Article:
Be An Archer: It's More
Than Muscles Be An Archer: It's More Than Muscles

Archery has fascinated people since its creation more than 60,000 years ago. Whether people throughout history shot bows for hunting, fighting, competing or playing, they did so no matter their gender or physique. As Brady Ellison – Team USA’s 2012 Olympic silver medalist – often says, archers aren’t cut from cookie-cutter molds. And that means anyone can try archery.

Sports on Television

While watching those 2012 Olympic Games on TV, viewers saw an array of physiques for the many sports. This included bulky weightlifters; pizza-slice-sized swimmers; slim, sleek marathon runners; and short, muscular gymnasts. Meanwhile, it’s hard to define a representative body type for archers. Maybe that’s because archery requires more than just physical movements.

“When it’s done right, it’s beautiful to watch,” Ellison said. “It looks like an art form.” In other words, archery is more than skin deep.

Unlike athletes in many other sports, it’s hard to define a representative body type for archers. Photo: ATA

Unlike athletes in many other sports, it’s hard to define a representative body type for archers. Photo Credit: ATA

Shooting and the Body

Hitting the 10-ring with an arrow from 70 meters seems daunting. After all, the ring’s diameter is just 4.8 inches, or 12.2 centimeters. But archers at the Olympic level pursue perfection with every shot. As Ellison notes, winning Olympians put more than half their arrows into the 10-ring. That’s quite a feat! Let’s review some tips for boosting your chances of making such shots.

Body positioning through the shot is vital. Proper form gives smaller-framed people the required strength without bulking up. Larger, muscled-up people, or simply larger-built men, often have a hard time with archery. Sure, they can draw heavier bows, but they often struggle to perfect their technique because they lack the necessary fine motor skills. But that doesn’t mean archers avoid strength training. Archers must still build muscles to generate more power behind their bow.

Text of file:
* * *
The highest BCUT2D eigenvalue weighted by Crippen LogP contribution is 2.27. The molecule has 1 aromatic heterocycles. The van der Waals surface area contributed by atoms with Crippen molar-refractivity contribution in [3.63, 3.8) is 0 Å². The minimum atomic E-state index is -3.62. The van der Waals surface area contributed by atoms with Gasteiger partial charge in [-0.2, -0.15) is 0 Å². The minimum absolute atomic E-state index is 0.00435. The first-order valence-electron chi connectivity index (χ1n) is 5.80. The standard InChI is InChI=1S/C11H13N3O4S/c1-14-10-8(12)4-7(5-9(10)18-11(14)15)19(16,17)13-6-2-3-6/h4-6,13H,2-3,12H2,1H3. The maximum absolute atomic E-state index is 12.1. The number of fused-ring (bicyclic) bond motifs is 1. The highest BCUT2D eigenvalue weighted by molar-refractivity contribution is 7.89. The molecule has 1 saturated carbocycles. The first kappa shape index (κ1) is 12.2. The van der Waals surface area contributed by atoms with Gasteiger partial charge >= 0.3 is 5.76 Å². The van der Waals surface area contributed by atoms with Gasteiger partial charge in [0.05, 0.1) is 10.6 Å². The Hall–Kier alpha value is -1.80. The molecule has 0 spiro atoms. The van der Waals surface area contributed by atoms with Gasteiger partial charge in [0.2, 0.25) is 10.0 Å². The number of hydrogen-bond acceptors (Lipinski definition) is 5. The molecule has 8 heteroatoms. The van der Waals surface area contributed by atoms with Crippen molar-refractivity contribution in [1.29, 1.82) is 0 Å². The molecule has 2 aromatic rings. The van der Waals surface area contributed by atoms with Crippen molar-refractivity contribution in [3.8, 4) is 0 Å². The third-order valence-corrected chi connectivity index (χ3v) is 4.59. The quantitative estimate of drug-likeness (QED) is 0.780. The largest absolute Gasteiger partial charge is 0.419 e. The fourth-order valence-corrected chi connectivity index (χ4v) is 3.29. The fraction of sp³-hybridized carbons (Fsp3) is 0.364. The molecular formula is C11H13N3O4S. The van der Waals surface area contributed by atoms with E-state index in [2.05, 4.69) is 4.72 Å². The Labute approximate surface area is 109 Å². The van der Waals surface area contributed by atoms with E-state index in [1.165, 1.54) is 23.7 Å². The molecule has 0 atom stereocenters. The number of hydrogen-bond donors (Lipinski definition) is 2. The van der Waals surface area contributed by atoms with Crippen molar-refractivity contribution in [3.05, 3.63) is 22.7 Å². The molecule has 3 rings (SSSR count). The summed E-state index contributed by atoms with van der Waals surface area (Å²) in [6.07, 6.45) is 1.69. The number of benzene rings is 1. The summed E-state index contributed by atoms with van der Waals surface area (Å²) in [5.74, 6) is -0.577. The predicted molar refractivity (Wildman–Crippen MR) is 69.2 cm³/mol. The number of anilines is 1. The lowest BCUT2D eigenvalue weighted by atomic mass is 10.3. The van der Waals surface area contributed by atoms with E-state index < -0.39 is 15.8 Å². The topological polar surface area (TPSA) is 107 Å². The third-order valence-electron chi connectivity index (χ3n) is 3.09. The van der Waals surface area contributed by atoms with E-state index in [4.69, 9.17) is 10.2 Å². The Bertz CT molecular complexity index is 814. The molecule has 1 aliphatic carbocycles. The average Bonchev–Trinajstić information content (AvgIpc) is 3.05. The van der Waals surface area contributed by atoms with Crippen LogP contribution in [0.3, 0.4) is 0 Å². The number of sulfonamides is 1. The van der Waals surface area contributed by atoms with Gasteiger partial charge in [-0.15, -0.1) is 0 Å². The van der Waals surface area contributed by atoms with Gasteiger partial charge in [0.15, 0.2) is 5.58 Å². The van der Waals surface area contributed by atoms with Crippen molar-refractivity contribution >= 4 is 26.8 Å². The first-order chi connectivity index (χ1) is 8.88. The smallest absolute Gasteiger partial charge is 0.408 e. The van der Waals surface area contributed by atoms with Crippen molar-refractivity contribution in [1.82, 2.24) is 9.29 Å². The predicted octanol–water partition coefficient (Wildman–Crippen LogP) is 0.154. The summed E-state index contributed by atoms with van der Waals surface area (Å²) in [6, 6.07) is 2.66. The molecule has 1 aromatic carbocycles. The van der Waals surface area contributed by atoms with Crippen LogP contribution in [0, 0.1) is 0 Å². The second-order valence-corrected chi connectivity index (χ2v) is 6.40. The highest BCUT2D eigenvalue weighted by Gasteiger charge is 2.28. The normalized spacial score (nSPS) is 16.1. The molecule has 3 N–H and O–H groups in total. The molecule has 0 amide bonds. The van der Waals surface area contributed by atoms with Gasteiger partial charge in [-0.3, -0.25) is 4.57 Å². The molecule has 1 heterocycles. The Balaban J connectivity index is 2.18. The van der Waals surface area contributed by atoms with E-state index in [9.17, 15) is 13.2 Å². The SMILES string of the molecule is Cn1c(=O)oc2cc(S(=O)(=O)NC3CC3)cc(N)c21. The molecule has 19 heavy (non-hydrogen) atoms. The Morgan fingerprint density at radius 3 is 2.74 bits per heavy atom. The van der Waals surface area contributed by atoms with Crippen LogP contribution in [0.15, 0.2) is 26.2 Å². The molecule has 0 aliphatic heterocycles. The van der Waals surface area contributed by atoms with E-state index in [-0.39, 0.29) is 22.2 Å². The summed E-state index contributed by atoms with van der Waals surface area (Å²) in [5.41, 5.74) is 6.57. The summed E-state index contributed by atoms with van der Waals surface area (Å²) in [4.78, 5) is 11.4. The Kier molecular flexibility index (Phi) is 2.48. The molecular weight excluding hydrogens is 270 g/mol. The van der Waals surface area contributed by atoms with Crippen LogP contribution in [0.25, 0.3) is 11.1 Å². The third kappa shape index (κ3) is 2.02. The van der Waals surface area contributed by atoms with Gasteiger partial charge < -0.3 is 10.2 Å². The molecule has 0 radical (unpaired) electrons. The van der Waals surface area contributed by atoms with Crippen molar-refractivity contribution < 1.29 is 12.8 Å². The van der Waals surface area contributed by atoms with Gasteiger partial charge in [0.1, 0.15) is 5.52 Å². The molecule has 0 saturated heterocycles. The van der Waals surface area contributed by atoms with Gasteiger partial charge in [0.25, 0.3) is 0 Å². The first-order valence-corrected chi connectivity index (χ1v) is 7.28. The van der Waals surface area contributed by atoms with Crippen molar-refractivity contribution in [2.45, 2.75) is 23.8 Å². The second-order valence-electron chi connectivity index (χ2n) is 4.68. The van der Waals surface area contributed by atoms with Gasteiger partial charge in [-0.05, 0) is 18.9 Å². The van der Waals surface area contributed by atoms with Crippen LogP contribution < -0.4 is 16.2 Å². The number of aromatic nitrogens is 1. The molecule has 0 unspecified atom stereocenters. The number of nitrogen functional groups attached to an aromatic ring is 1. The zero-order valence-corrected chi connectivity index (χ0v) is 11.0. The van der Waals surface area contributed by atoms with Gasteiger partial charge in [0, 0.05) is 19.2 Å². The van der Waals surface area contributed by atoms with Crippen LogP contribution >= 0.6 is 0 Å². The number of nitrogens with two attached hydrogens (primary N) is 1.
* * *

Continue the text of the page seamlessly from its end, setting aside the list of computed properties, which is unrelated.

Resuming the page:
Brady Ellison – Team USA’s 2012 Olympic silver medalist – says that winning Olympians put more than half their arrows in the 10-ring. That’s quite a feat. Photo Credit: World Archery

Brady Ellison – Team USA’s 2012 Olympic silver medalist – says that winning Olympians put more than half their arrows in the 10-ring. That’s quite a feat. Photo Credit: World Archery

All archers prefer one shooting form over another. But because archers come in all sorts of body types, each must find the shooting form that most benefits them. Just because one method works for a particular archer doesn’t mean it will work as well for you. What matters most is understanding your bone structure and how it helps you shoot. That understanding boosts your chances for success.

Eyesight Misconception

In archery, perfect eyesight is not as important as one might think. Ellison says archery is, “more about the feeling of the shot and what you’re doing than what you’re seeing.” Photo Credit: World Archery

In archery, perfect eyesight is not as important as one might think. Ellison says archery is, “more about the feeling of the shot and what you’re doing than what you’re seeing.” Photo Credit: World Archery

Further, eyesight is not as important as one might think in archery. Sure, the target is far away. Yes, its colored rings can appear blurry for those with poor vision. But vision alone doesn’t determine archery’s winners. Mental clarity matters more, and world-class shooters prove it regularly by winning. For instance, Im Dong Hyun of the Korean national team has poor vision, but shoots with glasses. And Janice Walth of the United States is legally blind, but that didn’t stop her from setting five world records and clenching a silver medal at the 2007 Paralympic Archery World Championships. As Ellison said, “It’s more about the feeling of the shot and what you’re doing, than what you’re seeing.”

Ellison does a fine job explaining why archers need not be built the same. It’s a matter of mental training and body positioning. So get inspired and invite your friends out to the range. You never know who you’ll help enjoy archery!

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